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I've never heard of the totient function before, but it seems like it's meant to be used to find an estimate. I think it takes the prime factors of N, divides does 1-(1/p) for each of them and multiplies all of those values together. That would give the proportion of all numbers that don't share factors with N, and so then you would multiply that value by Q to get the number of numbers less than or equal to Q that fits that description. It's only an estimate because the numbers are irregularly distributed when there is more than one prime factor. e.g N=12, Q=14, xxxx5x7xxx11x13x. However, when dealing with big numbers such as the ones you have given, the inaccuracy is much less.
a^p=a (mod p)
say Q = 1800598484394 and N = 18394394384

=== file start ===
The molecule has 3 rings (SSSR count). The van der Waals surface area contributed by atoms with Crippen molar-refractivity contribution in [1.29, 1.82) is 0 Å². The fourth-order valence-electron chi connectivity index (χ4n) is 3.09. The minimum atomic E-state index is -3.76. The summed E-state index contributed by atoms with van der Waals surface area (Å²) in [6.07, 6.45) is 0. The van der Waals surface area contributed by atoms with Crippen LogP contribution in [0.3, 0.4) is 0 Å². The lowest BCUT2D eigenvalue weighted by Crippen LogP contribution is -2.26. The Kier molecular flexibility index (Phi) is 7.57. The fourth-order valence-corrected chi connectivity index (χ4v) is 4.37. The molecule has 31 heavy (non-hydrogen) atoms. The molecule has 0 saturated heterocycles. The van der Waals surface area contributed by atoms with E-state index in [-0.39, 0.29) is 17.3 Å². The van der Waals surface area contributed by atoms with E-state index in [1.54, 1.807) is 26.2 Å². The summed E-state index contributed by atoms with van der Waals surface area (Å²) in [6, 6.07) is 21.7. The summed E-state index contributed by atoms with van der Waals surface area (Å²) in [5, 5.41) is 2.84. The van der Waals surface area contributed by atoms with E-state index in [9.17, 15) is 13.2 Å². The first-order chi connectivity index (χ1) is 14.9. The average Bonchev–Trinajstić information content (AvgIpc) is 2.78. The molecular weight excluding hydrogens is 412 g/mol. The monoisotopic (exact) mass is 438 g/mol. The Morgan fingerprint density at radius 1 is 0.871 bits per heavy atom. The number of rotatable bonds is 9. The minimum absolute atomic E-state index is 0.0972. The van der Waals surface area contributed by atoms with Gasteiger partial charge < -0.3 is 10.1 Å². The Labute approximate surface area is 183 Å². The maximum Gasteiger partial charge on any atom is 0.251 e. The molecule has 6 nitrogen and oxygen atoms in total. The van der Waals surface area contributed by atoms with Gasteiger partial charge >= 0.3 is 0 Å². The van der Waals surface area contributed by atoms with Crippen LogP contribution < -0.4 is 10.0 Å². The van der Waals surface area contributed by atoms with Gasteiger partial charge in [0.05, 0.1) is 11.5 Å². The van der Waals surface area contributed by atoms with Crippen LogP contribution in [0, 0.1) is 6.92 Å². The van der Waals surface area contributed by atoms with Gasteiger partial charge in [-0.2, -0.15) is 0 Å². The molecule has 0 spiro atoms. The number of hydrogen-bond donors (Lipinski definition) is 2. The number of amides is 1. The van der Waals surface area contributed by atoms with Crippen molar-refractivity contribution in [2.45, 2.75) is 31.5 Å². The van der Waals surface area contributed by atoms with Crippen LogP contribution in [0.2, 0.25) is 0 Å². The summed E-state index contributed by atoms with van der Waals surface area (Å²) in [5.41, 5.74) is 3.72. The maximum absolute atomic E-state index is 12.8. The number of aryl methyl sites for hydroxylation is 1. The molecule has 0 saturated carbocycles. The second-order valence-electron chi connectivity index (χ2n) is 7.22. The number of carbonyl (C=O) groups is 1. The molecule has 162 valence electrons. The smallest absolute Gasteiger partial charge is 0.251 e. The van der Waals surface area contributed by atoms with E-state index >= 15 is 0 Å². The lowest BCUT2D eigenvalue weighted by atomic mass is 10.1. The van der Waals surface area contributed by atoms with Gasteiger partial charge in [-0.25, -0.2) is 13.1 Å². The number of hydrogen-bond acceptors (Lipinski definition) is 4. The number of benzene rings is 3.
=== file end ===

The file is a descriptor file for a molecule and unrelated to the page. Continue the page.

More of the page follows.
So, the problem may be approached this way:
The only way I can think of is, like eleusis said, a program.
The best primality test that I know is a small program that tests all numbers less than or equal to √x where x is the prime number that you are looking for. When you start testing numbers over 200 digits long then you start to run into the problem of finding a solution in this lifetime. There are other methods for finding prime numbers, like counting by primes to cut down on cycles, but I trust the brute-force all inclusive method and have never really needed to calulate primes greater than 50 digits.
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how do I find out how many numbers that have no common divisors with N and are smaller or equal to Q are there?